Code beats Bureaucracy: Tax Form Automation With Ruby and FDF

The City of Kettering decided to tell me they wanted my Schedule E’s from 2007 to 2012 and to fill out an income tax return for each of these years. We have a rental house there, and had no idea we needed to file a local tax return. I hate manual data entry and wanted to fill out my forms using ruby and pdftk. Yes, this is rube goldberg at its finest, but I work a lot with PDFs and wanted to learn how to do this quickly. I’ve decided that PDF programmatic management is one of those modern skills like typing that I need to master, and I’ve already made an investment in Ruby. (Just learning to use the python script PDFconcat is a great lesson in how a little learning can save a lot of time.)

I started with (random) data in this form, which represents a yearly loss on my rental house. I was able to pull up my schedule E’s since we have been paperless since 2002. I use yep to assign tags for all my files so I could pull them up quickly. Data below is made up, but in the same format as the real data.


And I need to populate that in [this form](wget


Here is a log of my attempt (in order to keep me focused on this and do it as fast as possible).

Start: 14:44 on Sunday PM

Several google queries — identified that I wanted to use pdftk and nguyen, a very lightweight library that fill PDF forms using XFDF/FDF with pdftk.

I had to install an older version of ruby (1.9.3-p448) and then clone the repo:

rvm install ruby-1.9.3-p448
git clone


Wow, the form is done pretty crappily:

irb(main):002:0> require '../../lib/nguyen'
=> true
irb(main):003:0> p = 'pdftk'
=> #<Nguyen::PdftkWrapper:0x007fa72d88def8 @pdftk="pdftk", @options={}>
irb(main):005:0> d ='tax.pdf', p)
=> #<Nguyen::Pdf:0x007fa72b126928 @path="tax.pdf", @pdftk=#<Nguyen::PdftkWrapper:0x007fa72d88def8 @pdftk="pdftk", @options={}>>
irb(main):006:0> d.fields
=> ["Occupation", "Occupation_2", "undefined", "undefined_2", "undefined_3", "undefined_4", "undefined_6", "undefined_7", "undefined_8", "undefined_9", "undefined_10", "undefined_11", "undefined_12", "undefined_14", "undefined_15", "undefined_16", "undefined_17", "undefined_18", "undefined_19", "Date", "Date_2", "Date_3", "undefined_21", "undefined_22", "undefined_23", "NAME_2", "ADDRESS", "ADDRESS_2", "undefined_24", "AMOUNTA", "AMOUNTB", "undefined_25", "undefined_26", "undefined_27", "undefined_28", "undefined_29", "undefined_30", "undefined_31", "undefined_32", "undefined_33", "Address", "l100", "l101", "l102", "l103", "l105", "l106", "undefined_5", "t101", "t102", "t103", "t104", "NAME", "t105", "t106", "t107", "t108", "t109", "t110", "t111", "t112", "l200", "l201", "l202", "l203", "t113", "t114", "cb1", "cb2", "cb3", "cb4", "t1", "undefined_13", "l1", "l104", "b1", "b2"]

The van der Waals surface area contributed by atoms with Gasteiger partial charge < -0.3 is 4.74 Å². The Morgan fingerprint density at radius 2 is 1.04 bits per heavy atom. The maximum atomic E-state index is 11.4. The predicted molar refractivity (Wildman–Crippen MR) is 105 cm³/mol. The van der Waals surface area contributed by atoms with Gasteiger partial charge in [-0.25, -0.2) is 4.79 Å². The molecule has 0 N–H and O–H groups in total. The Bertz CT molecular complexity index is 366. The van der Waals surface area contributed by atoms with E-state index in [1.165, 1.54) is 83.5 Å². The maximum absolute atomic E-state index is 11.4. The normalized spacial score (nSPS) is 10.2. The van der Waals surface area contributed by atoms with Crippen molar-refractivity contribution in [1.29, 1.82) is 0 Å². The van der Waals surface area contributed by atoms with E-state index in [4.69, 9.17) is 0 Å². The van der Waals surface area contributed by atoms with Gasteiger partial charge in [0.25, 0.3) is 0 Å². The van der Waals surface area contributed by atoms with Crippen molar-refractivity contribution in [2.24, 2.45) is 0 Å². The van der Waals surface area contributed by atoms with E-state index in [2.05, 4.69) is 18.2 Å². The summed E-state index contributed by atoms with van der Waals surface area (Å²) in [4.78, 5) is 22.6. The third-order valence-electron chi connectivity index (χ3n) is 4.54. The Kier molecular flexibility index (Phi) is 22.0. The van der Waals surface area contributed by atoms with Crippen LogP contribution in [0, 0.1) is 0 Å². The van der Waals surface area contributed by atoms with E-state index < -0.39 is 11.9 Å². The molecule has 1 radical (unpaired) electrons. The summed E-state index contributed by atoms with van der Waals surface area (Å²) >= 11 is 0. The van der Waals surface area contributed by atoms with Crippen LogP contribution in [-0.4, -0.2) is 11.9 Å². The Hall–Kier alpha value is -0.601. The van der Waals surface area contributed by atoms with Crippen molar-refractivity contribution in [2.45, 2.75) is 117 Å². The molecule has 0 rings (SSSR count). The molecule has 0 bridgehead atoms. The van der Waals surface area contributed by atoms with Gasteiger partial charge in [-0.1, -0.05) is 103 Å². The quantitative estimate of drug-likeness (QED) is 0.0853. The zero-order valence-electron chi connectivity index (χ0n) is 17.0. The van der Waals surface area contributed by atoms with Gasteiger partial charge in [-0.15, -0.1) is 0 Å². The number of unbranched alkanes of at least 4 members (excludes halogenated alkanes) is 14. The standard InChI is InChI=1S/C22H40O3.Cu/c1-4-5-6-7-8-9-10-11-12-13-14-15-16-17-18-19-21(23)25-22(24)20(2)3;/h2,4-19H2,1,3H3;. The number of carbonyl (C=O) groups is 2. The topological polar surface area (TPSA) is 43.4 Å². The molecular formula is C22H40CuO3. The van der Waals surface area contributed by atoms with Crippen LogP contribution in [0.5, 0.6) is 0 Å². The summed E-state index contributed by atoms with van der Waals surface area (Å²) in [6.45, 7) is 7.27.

Boom! You can figure out acrobat form names through Forms -> Edit. Looking at this, I now feel good about writing a script because there is so much duplication. Here is a list of the fields I need to fill (dummy data below):

  • “TAX YEAR” -> current_year
  • cb2 -> true
  • t1 -> “Not aware”
  • cb3 -> true
  • Address -> “123 Main Street, Alexandria, VA 22304”
  • l100 -> “123-45-1111”
  • Occupation -> “USAF”
  • “City of Income” -> “Alexandria, VA”
  • l101 -> “245-28-2822”
  • Occupation_2 -> “Physical Therapist”
  • City of Income_2 -> “Alexandria, VA”
  • “Phone Number” -> “571-281-2822”
  • “Email Address” -> “”
  • “Old Address” -> old_address
  • “undefined_4” -> amount_of_loss
  • undefined_5 -> amount_of_loss
  • l102 -> 0
  • undefined_10 -> 0
  • undefined_11 -> 0
  • l103 -> 0
  • l106 -> 0
  • Date ->
  • Date_2 ->
  • NAME -> “Kettering Rental House”
  • t105 -> old_address
  • t106 -> “Kettering, OH 45202”
  • l200 -> amount_of_loss
  • undefined_24 -> amount_of_loss

15:16 starting to write test code

15:20 this code works, starting on real code

15:48 20 minute break for lunch and play with kids

16:20 frustrated — can’t get ruby syntax to work with here doc

This was just silly. I should have known how to load an array of text . . .

16:30 all working — printing forms with this code

Pretty cool.






One response to “Code beats Bureaucracy: Tax Form Automation With Ruby and FDF”

  1. Justin Avatar

    Very cool, Tim. This will be useful as DoD adopts PDF forms with their new Adobe BPA.

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